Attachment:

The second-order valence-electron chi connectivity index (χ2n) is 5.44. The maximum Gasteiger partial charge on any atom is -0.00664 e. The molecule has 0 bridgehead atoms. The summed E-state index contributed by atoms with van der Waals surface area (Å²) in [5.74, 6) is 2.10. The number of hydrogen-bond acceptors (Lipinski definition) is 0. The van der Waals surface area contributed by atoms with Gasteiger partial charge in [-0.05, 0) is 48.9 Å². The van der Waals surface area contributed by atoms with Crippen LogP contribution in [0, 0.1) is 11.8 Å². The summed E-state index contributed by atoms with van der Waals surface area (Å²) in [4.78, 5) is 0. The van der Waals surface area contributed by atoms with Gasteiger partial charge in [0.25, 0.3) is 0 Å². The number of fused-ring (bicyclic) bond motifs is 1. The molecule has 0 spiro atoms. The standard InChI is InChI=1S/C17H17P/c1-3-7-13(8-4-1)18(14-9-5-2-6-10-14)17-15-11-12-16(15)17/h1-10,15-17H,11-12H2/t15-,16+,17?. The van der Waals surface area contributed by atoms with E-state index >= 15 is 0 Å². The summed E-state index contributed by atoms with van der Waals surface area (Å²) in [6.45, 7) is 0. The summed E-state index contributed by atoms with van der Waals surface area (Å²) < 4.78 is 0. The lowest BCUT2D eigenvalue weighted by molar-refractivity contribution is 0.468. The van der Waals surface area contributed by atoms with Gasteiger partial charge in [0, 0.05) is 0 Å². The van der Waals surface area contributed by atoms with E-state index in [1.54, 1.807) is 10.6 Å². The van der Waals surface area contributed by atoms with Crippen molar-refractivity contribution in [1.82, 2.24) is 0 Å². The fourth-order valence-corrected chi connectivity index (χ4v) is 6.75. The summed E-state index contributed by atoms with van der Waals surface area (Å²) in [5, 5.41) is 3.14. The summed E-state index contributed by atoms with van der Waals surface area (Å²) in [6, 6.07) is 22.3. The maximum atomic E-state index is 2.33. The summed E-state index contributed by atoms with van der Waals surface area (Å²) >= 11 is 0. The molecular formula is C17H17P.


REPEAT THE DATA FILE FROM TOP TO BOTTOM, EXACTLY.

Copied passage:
The second-order valence-electron chi connectivity index (χ2n) is 5.44. The maximum Gasteiger partial charge on any atom is -0.00664 e. The molecule has 0 bridgehead atoms. The summed E-state index contributed by atoms with van der Waals surface area (Å²) in [5.74, 6) is 2.10. The number of hydrogen-bond acceptors (Lipinski definition) is 0. The van der Waals surface area contributed by atoms with Gasteiger partial charge in [-0.05, 0) is 48.9 Å². The van der Waals surface area contributed by atoms with Crippen LogP contribution in [0, 0.1) is 11.8 Å². The summed E-state index contributed by atoms with van der Waals surface area (Å²) in [4.78, 5) is 0. The van der Waals surface area contributed by atoms with Gasteiger partial charge in [0.25, 0.3) is 0 Å². The number of fused-ring (bicyclic) bond motifs is 1. The molecule has 0 spiro atoms. The standard InChI is InChI=1S/C17H17P/c1-3-7-13(8-4-1)18(14-9-5-2-6-10-14)17-15-11-12-16(15)17/h1-10,15-17H,11-12H2/t15-,16+,17?. The van der Waals surface area contributed by atoms with E-state index >= 15 is 0 Å². The summed E-state index contributed by atoms with van der Waals surface area (Å²) in [6.45, 7) is 0. The summed E-state index contributed by atoms with van der Waals surface area (Å²) < 4.78 is 0. The lowest BCUT2D eigenvalue weighted by molar-refractivity contribution is 0.468. The van der Waals surface area contributed by atoms with Gasteiger partial charge in [0, 0.05) is 0 Å². The van der Waals surface area contributed by atoms with E-state index in [1.54, 1.807) is 10.6 Å². The van der Waals surface area contributed by atoms with Crippen molar-refractivity contribution in [1.82, 2.24) is 0 Å². The fourth-order valence-corrected chi connectivity index (χ4v) is 6.75. The summed E-state index contributed by atoms with van der Waals surface area (Å²) in [5, 5.41) is 3.14. The summed E-state index contributed by atoms with van der Waals surface area (Å²) in [6, 6.07) is 22.3. The maximum atomic E-state index is 2.33. The summed E-state index contributed by atoms with van der Waals surface area (Å²) >= 11 is 0. The molecular formula is C17H17P.